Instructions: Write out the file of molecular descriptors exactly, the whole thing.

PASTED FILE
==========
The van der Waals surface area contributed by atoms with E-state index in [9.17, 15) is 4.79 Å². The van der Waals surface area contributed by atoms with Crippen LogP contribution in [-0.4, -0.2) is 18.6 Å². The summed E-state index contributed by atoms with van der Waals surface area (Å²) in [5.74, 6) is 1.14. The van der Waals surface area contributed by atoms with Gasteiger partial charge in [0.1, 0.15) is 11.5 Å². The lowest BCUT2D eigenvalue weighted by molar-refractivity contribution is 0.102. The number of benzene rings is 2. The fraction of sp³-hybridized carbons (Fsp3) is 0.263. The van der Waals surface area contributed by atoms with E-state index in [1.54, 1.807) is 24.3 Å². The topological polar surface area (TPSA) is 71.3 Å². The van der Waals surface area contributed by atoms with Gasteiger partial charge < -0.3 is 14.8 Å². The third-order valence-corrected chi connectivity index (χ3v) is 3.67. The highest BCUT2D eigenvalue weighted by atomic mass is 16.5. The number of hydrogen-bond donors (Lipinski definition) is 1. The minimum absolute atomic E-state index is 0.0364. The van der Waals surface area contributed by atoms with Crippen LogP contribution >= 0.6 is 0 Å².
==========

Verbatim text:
The van der Waals surface area contributed by atoms with E-state index in [9.17, 15) is 4.79 Å². The van der Waals surface area contributed by atoms with Crippen LogP contribution in [-0.4, -0.2) is 18.6 Å². The summed E-state index contributed by atoms with van der Waals surface area (Å²) in [5.74, 6) is 1.14. The van der Waals surface area contributed by atoms with Gasteiger partial charge in [0.1, 0.15) is 11.5 Å². The lowest BCUT2D eigenvalue weighted by molar-refractivity contribution is 0.102. The number of benzene rings is 2. The fraction of sp³-hybridized carbons (Fsp3) is 0.263. The van der Waals surface area contributed by atoms with E-state index in [1.54, 1.807) is 24.3 Å². The topological polar surface area (TPSA) is 71.3 Å². The van der Waals surface area contributed by atoms with Gasteiger partial charge < -0.3 is 14.8 Å². The third-order valence-corrected chi connectivity index (χ3v) is 3.67. The highest BCUT2D eigenvalue weighted by atomic mass is 16.5. The number of hydrogen-bond donors (Lipinski definition) is 1. The minimum absolute atomic E-state index is 0.0364. The van der Waals surface area contributed by atoms with Crippen LogP contribution >= 0.6 is 0 Å².